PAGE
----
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              36 Archival description results for Darjeeling

              36 results directly related Exclude narrower terms
              Copies of published papers
              NZSL/HOD/4/4 · File · 1846-1848
              Part of Non-ZSL Collections

              Notebook of manuscript copies of printed papers by Hodgson, 1848; letter from Darjeeling, 1847(?); letter to the editor of the Sporting Magazine, 1846

              James, H C
              SEC/6/31 · Item · 1857
              Part of ZSL Secretaries

              Letter from H C James to David William Mitchell regarding his dispatch to Calcutta from Darjeeling, and birds that are destined for the Zoological Society of London

              NZSL/HOD/5/3/9 · Item · 11 Feb 1870
              Part of Non-ZSL Collections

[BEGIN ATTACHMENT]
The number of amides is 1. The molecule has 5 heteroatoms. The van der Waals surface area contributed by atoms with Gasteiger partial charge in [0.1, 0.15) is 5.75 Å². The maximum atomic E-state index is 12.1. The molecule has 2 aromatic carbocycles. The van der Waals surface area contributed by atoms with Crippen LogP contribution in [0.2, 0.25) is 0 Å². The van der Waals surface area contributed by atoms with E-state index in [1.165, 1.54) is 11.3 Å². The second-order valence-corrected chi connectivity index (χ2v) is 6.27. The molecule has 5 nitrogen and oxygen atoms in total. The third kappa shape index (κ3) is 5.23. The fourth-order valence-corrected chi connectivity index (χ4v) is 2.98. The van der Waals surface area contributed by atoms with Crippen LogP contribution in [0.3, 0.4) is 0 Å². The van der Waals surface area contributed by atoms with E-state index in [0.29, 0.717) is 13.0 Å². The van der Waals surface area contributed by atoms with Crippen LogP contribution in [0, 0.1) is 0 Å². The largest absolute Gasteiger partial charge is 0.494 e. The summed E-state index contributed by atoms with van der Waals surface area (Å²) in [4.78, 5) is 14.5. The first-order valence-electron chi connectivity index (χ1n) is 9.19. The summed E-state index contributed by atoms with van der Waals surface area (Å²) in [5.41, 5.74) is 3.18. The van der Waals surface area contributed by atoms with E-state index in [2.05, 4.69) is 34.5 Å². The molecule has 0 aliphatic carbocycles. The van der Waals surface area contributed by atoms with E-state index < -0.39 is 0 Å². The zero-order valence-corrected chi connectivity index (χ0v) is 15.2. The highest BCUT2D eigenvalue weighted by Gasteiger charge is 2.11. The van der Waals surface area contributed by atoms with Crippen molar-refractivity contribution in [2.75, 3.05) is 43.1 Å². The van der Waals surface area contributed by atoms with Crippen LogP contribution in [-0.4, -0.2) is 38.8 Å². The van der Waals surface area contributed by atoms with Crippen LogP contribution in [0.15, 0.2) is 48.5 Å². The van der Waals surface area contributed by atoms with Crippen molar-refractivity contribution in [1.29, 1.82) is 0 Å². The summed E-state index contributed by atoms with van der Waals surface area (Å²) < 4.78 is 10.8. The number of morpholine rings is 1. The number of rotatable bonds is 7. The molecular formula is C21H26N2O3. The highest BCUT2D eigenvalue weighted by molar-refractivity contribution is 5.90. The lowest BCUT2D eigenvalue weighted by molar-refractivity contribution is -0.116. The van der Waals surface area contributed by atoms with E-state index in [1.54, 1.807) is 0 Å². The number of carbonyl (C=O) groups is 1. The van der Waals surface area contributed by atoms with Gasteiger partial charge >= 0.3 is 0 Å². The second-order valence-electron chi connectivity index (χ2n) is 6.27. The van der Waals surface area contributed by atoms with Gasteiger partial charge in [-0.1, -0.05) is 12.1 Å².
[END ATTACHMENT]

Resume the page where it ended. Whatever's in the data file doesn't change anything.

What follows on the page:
Alderley Grange
              Wotton under edge

              Feb. 11 [18]70

              My dear Marshall

              I have your letter and its enclosure from Hume to you, and as you tell me you are satisfied of Hume's [power] and will to go through with his projected work on the general ornithology of India I have resolved to act, on your suggestion that your brother should take out with him to India the whole of my material to be turned to use in Hume's work. This I may say will save time when time is precious seeing that the work is rapidly progressing, and that there will be no difficulty arising out of your temporary absence in regard to the reading of the Hindi problem of the memorandum. Wherefore I mean the day after tomorrow to send to you in a big deal box the four portfolios of drawings together with my own m.s list of birds so far as the Nepal collection goes (2) my native painter's Hindi list of the whole including the Sikim collection (3) Red bound vol of Manners of Birds done in Nepal by my writer from, viva voce statements of my Shikaris (4) Eight volumes unbound of Ditto Ditto done at Darjeeling (5) Sundry m.s Mems. by myself done in Tarai in 1846 (6) two copies of my printed catalogue from Zool. Miscellany 1844 (7) Six copies of reprint of 6 at Calcutta in 1846 (8) Sundry printed papers/original to Marshall (copy) 15th Feby to be signed. See Grote and let me hear of safe arrival of the box.